Candidates running for President should know what they are getting into. The job responsibilities are pretty well known. But, current President Donald Trump seems to think his White House role and term-of-office should be different, given the way his administration has scrambled things like the annual Easter Egg Roll.
Some of the most visible and stately Presidential responsibilities are serving as chief executive of the federal government, delivering the State of the Union, hosting state dinners, appointing Supreme Court justices and ambassadors, signing bills, developing a federal budget proposal, and serving as Commander in Chief. However, there are other annual events that have been White House traditions for decades that have been on the POTUS calendar year-in, year-out. These include the annual Easter Egg Roll, Christmas Tree lighting, Thanksgiving turkey pardoning, Kennedy Center Honors, and White House Correspondents Dinner.
Judging by the two events that take place in the first half of the year, these easier Presidential tasks may be beyond this administration. Trump is bypassing the Correspondents Dinner, the first president to do so since Ronald Reagan missed one because he was shot. The plans for the Easter Egg Roll on April 17 seem to be as pulled together as the Obamacare replacement.
Planning for the Kiddie Caucus
The timeless White House Easter festivities date back to 1878 and President Rutherford B. Hayes. For nearly 140 years, schoolchildren, dignitaries, entertainers, and others have taken part in the popular gathering. Special commemorative wooden eggs are crafted and mixed in with the regular ones. Celebrities, favorite characters, and sports stars who would appeal to those under five feet are typically invited (e.g., John Phillips Sousa in 1929; Beyoncé, J.K. Rowling, Ariana Grande, and Shaq among those since then).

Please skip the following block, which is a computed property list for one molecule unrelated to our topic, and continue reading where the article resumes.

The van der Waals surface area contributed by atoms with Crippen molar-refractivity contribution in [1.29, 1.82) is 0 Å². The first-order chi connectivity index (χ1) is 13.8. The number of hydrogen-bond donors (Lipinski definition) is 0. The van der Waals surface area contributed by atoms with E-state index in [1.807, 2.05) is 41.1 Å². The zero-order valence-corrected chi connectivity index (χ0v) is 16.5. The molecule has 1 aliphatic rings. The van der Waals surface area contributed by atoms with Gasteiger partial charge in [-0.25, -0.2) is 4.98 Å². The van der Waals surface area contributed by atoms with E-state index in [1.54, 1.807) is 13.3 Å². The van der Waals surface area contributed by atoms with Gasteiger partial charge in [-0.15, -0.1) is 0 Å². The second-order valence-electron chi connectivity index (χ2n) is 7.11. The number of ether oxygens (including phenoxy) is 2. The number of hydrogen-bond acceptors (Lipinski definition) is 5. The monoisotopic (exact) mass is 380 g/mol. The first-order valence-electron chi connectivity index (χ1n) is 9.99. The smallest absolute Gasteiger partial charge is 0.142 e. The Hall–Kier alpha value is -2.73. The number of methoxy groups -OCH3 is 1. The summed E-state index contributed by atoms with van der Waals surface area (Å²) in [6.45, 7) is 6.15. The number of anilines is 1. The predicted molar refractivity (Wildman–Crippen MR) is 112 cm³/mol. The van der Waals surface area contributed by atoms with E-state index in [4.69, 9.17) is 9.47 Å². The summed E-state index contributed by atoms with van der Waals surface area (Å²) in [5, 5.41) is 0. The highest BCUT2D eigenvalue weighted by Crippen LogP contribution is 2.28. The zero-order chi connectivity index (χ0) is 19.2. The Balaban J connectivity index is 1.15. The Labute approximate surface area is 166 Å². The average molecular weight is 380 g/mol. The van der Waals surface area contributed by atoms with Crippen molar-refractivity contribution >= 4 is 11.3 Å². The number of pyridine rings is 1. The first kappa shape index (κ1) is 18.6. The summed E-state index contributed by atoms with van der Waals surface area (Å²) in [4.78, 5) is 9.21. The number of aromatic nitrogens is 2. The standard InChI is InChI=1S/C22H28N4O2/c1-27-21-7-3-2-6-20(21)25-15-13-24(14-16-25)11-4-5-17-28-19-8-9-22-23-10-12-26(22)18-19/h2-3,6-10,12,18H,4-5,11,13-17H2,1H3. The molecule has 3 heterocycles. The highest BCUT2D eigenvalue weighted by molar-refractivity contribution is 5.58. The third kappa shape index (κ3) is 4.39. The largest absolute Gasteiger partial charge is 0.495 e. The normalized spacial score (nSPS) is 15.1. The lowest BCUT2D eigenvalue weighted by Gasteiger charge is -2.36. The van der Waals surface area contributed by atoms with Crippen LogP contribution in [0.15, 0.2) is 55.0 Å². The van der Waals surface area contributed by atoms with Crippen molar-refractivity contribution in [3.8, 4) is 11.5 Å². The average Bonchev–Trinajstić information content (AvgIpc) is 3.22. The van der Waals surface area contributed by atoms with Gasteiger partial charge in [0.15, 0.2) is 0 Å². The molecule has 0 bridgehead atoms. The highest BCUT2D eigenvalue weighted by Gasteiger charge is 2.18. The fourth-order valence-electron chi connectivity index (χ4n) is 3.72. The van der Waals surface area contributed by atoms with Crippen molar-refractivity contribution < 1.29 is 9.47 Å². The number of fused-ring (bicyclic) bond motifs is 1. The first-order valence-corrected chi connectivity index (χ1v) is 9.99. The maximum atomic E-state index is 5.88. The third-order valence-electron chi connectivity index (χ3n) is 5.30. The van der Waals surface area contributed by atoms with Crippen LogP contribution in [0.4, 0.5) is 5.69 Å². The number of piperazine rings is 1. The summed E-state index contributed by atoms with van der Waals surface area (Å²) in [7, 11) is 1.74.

Come on. The Easter Egg Roll is not as complex as health care … oh wait. Trump acknowledged that he did not realize how complex that is, clearly the kiddie event’s complexity stumped the West Wing too.
The West Wing reference is part of the problem. There is no onsite First Lady to plan or at least supervise planning of events. Since she has not totally assumed the role, Melania Trump has not hired a full East Wing staff. Compound that with the delay in hiring a complete West Wing contingent and the high-profile event did not get adequate attention when needed.
The first problem was forgetting to order the eggs in spite of repeated reminders from the vendor. A late order for 40,000 eggs was eventually placed; 85,000 were ordered last year.
As for entertainment, the White House requested a visit from Sesame Street characters, which has taken place before. Yes, they invited the same characters whose funding is cut in the President’s budget (for the children’s sake, they will send one character). Maybe they will resurrect Oscar the Grouch’s badly toupéed apprentice Ronald Grump! No other celebrities, if any were invited, have been announced.
The Easter bunny also attends every year. At least someone in the White House has experience dealing with that. Sean Spicer, then an assistant trade representative, played the role in 2008 alongside President George W. Bush.
The dearth of entertainment might not be a big issue considering there will be far fewer attendees than before. Yep. Days before the event, the White House reportedly had not sent tickets to Washington-area schools that normally receive blocks of them. Several groups representing military families also indicated earlier this week that they were not contacted.
Melania’s communications director – who just started her job this week – claims tickets were set aside for school and military families. She did not say how many but acknowledged that there will be fewer attendees this year (will the President acknowledge that?).
The scrambled Easter Egg Roll seems to be another example of Trump White House team’s inability to hit their stride. This event offers a chance to show the President around happy children (other than his own family) and people who could never afford to golf at a Trump course. It is a missed opportunity to humanize Trump, which he desperately needs now.
By Dyanne Weiss
New York Times: The Latest Test for the White House? Pulling Off Its Easter Egg Roll
Vanity Fair: The White House Egg Roll Is the Latest Victim of Trump Administration Chaos
The White House: Easter Egg Roll 2017
Slate: White House Waits So Long to Plan Easter Egg Roll, Only Deplorables Remain to Fill Baskets
White House Photo by Shealah Craighead [Public domain]